|ADAMS, MUNEEBAH - University Of Cape Town|
|STRINGER, TAMERYN - University Of Cape Town|
|DE KOCK, CARMEN - University Of Cape Town|
|SMITH, PETER - University Of Cape Town|
|LAND, KIRKWOOD - Pacific University|
|LIU, NICOLE - Pacific University|
|Cheng, Luisa Wai Wai|
|NJOROGE, MATHEW - University Of Cape Town|
|CHIBALE, KELLY - University Of Cape Town|
|SMITH, GREGORY - University Of Cape Town|
Submitted to: Dalton Transactions
Publication Type: Peer Reviewed Journal
Publication Acceptance Date: 11/14/2016
Publication Date: 11/15/2016
Publication URL: http://handle.nal.usda.gov/10113/5678136
Citation: Adams, M., Stringer, T., De Kock, C., Smith, P.J., Land, K.M., Liu, N., Tam, C.C., Cheng, L.W., Njoroge, M., Chibale, K., Smith, G.S. 2016. Bioisosteric ferrocenyl-containing quinolines with antiplasmodial and antitrichomonal properties. Dalton Transactions. 45(47):19086-19095.
Interpretive Summary: Discovering new drugs against infectious diseases is critical to human and animal health. Here, ARS scientists and collaborating scientists from the University of Cape Town synthesized a new set of iron-based compounds with unique chemical compositions and tested them against two widespread protozoal parasites –malaria and the human STD trichomoniasis. Our results identified several lead compounds against both parasites. Since antibiotics often negatively impact the normal flora of a patient, we also screened the chemical library on several known normal flora bacteria and observed no effect on their growth at the highest concentration used in this study. Taken together, this study shows that several of these compounds are selective for eukaryotic pathogens, and identify possible new leads for drug discovery against malaria and human trichomoniasis.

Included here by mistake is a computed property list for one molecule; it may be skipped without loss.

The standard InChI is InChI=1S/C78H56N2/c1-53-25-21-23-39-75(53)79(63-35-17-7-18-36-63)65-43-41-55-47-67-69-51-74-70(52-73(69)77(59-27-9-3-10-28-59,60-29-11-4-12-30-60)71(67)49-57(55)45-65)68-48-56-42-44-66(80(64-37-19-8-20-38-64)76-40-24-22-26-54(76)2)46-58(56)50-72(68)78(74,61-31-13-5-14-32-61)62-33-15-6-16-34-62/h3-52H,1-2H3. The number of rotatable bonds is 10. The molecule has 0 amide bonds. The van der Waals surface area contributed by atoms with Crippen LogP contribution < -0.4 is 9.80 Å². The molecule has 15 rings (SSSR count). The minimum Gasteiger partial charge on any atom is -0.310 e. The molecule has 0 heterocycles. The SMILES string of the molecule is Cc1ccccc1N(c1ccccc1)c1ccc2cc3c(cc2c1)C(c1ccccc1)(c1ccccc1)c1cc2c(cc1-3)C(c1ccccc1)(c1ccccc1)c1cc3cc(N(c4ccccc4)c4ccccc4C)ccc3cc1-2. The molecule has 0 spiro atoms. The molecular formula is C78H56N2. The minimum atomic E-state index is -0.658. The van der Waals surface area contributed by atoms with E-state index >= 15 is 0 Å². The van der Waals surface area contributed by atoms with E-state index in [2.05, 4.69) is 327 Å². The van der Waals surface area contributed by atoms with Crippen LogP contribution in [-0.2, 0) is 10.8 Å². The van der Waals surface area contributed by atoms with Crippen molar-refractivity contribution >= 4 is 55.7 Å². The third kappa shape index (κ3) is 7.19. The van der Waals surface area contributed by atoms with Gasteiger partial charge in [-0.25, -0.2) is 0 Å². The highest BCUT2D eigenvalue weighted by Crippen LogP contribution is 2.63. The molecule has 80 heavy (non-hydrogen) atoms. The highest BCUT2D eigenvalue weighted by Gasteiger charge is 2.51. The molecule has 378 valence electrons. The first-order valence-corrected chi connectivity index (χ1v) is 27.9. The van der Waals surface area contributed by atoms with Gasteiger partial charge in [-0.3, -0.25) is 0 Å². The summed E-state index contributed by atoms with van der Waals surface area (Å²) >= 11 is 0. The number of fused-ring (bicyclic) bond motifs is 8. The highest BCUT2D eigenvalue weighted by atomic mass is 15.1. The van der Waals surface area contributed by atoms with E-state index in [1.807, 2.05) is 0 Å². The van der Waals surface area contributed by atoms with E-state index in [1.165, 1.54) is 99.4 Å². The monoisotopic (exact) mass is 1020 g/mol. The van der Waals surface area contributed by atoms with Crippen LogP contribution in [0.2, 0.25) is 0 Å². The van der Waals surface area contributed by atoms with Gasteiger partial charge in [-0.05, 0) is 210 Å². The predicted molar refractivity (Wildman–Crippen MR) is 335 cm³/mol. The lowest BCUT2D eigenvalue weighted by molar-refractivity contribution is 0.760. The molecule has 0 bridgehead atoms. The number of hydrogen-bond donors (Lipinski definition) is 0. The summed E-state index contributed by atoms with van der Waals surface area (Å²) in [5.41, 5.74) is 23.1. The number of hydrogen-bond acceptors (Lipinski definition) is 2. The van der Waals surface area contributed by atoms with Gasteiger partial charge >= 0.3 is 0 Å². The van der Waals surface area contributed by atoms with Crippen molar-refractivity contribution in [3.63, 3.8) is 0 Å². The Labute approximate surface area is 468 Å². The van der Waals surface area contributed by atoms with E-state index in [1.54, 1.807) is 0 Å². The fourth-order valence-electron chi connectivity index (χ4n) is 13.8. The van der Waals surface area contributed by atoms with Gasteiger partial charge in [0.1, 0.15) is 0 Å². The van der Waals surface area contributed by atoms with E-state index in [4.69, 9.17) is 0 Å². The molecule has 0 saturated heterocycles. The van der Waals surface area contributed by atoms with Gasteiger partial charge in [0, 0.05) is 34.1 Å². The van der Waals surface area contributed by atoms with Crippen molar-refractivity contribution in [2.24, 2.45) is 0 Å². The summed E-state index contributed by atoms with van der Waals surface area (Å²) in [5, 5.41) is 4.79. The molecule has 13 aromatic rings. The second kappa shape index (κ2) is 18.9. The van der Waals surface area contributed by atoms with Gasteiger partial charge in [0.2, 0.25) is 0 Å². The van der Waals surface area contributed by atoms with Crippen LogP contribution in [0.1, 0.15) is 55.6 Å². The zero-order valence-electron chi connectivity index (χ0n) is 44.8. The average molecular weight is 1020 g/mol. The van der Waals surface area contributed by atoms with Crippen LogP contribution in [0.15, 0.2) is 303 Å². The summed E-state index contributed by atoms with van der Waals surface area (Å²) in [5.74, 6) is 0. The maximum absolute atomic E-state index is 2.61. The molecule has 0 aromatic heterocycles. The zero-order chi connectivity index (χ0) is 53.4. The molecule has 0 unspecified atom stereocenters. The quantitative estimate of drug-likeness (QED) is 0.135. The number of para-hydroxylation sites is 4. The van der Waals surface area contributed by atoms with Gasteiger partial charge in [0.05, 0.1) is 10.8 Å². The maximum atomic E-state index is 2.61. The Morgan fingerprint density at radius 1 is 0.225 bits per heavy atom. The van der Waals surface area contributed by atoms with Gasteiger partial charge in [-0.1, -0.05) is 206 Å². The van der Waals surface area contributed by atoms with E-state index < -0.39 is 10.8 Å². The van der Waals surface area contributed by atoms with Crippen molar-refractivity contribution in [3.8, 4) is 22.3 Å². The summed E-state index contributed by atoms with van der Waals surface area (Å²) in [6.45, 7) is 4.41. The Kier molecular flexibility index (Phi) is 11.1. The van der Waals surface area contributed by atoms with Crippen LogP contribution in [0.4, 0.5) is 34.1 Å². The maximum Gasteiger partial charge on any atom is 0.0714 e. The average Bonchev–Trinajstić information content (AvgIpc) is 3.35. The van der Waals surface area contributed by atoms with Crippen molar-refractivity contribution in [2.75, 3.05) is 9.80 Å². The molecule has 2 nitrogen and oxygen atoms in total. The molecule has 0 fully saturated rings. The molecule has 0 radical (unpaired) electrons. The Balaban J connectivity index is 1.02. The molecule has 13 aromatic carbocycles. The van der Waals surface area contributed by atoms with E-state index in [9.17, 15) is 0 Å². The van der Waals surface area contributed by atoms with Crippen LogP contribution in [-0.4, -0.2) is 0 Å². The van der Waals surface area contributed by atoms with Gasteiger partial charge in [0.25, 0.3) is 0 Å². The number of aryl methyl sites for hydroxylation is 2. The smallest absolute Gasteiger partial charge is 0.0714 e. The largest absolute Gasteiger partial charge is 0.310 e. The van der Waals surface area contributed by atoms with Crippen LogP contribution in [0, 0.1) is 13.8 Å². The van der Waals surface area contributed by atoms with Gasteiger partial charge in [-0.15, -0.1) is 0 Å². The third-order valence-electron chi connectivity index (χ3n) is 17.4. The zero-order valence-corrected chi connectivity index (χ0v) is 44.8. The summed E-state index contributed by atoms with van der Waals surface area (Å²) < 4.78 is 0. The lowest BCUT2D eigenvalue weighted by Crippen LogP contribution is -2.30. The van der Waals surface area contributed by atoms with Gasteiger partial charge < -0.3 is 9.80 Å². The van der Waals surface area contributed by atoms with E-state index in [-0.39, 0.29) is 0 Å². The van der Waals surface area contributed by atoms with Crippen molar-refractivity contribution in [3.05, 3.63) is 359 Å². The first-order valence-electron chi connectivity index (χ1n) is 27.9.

Technical Abstract: A series of ferrocenyl'containing quinolines and ferrocenylamines were prepared and fully characterized. The molecular structures of two ferrocenyl'containing quinolines, determined using single'crystal x'ray diffraction, revealed that the compounds crystallise in a folded conformation. The compounds were screened for their antiplasmodial activity against chloroquine'sensitive (NF54) and CQ'resistant (Dd2) strains of P. falciparum, as well as for their cytotoxicity against a Chinese Hamster Ovarian (CHO) cell'line. The ferrocenyl'containing quinolines displayed activities in the low nanomolar range (6'36 nM), and showed selectivity towards the parasites. ß'haematin inhibition assays reveal that the compounds may in part act via the inhibition of haemozoin formation, and microsomal metabolic stability reveals that the ferrocenyl'containing quinolines metabolise quickly in liver microsomes. Further, antitrichomonal screening against the metronidazole'sensitive (G3) strain of the mucosal pathogen T. vaginalis revealed that the quinoline'based compounds displayed superior parasite growth inhibition when compared to the ferrocenylamines. The library was also tested on Lactobacilli spp. found as part of the normal flora of the human microbiome and no effect on growth in vitro was observed, supporting the observation that these compounds are specific for eukaryotic pathogens.